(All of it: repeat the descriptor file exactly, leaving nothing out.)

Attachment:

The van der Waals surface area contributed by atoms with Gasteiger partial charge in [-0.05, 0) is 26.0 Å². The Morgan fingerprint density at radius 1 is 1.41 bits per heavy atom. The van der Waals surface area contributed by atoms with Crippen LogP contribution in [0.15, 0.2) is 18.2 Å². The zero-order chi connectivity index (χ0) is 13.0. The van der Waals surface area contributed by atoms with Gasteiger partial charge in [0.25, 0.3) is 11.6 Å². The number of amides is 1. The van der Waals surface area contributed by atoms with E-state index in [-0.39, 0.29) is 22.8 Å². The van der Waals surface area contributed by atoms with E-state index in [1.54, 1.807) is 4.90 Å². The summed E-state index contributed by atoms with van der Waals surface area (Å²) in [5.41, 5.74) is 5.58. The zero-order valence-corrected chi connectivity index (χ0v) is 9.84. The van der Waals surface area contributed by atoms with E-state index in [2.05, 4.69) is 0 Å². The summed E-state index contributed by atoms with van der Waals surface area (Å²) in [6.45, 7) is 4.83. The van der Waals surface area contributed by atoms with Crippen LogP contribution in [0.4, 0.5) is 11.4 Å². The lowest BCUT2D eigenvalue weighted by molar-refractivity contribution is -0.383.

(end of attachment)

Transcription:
The van der Waals surface area contributed by atoms with Gasteiger partial charge in [-0.05, 0) is 26.0 Å². The Morgan fingerprint density at radius 1 is 1.41 bits per heavy atom. The van der Waals surface area contributed by atoms with Crippen LogP contribution in [0.15, 0.2) is 18.2 Å². The zero-order chi connectivity index (χ0) is 13.0. The van der Waals surface area contributed by atoms with Gasteiger partial charge in [0.25, 0.3) is 11.6 Å². The number of amides is 1. The van der Waals surface area contributed by atoms with E-state index in [-0.39, 0.29) is 22.8 Å². The van der Waals surface area contributed by atoms with E-state index in [1.54, 1.807) is 4.90 Å². The summed E-state index contributed by atoms with van der Waals surface area (Å²) in [5.41, 5.74) is 5.58. The zero-order valence-corrected chi connectivity index (χ0v) is 9.84. The van der Waals surface area contributed by atoms with E-state index in [2.05, 4.69) is 0 Å². The summed E-state index contributed by atoms with van der Waals surface area (Å²) in [6.45, 7) is 4.83. The van der Waals surface area contributed by atoms with Crippen LogP contribution in [0.4, 0.5) is 11.4 Å². The lowest BCUT2D eigenvalue weighted by molar-refractivity contribution is -0.383.